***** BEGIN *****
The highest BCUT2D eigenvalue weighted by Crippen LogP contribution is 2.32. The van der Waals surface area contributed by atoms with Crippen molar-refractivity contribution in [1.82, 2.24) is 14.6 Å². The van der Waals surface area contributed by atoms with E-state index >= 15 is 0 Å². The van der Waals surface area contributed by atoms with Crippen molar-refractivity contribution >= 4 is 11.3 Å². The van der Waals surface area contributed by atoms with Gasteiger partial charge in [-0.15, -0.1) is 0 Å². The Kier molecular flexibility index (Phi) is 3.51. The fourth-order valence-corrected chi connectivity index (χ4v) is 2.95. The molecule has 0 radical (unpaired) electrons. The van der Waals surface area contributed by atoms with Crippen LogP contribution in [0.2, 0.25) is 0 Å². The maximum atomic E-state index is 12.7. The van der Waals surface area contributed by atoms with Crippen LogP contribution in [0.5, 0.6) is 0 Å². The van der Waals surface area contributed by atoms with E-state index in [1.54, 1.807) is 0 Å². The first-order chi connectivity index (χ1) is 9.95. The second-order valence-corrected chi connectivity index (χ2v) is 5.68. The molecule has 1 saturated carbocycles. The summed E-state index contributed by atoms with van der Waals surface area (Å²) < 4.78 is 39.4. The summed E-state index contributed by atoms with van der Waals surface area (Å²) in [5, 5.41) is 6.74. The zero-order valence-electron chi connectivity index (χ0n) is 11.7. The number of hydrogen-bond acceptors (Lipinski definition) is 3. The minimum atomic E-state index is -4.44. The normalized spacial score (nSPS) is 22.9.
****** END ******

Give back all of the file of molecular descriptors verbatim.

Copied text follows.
The highest BCUT2D eigenvalue weighted by Crippen LogP contribution is 2.32. The van der Waals surface area contributed by atoms with Crippen molar-refractivity contribution in [1.82, 2.24) is 14.6 Å². The van der Waals surface area contributed by atoms with E-state index >= 15 is 0 Å². The van der Waals surface area contributed by atoms with Crippen molar-refractivity contribution >= 4 is 11.3 Å². The van der Waals surface area contributed by atoms with Gasteiger partial charge in [-0.15, -0.1) is 0 Å². The Kier molecular flexibility index (Phi) is 3.51. The fourth-order valence-corrected chi connectivity index (χ4v) is 2.95. The molecule has 0 radical (unpaired) electrons. The van der Waals surface area contributed by atoms with Crippen LogP contribution in [0.2, 0.25) is 0 Å². The maximum atomic E-state index is 12.7. The van der Waals surface area contributed by atoms with Crippen LogP contribution in [0.5, 0.6) is 0 Å². The van der Waals surface area contributed by atoms with E-state index in [1.54, 1.807) is 0 Å². The first-order chi connectivity index (χ1) is 9.95. The second-order valence-corrected chi connectivity index (χ2v) is 5.68. The molecule has 1 saturated carbocycles. The summed E-state index contributed by atoms with van der Waals surface area (Å²) < 4.78 is 39.4. The summed E-state index contributed by atoms with van der Waals surface area (Å²) in [5, 5.41) is 6.74. The zero-order valence-electron chi connectivity index (χ0n) is 11.7. The number of hydrogen-bond acceptors (Lipinski definition) is 3. The minimum atomic E-state index is -4.44. The normalized spacial score (nSPS) is 22.9.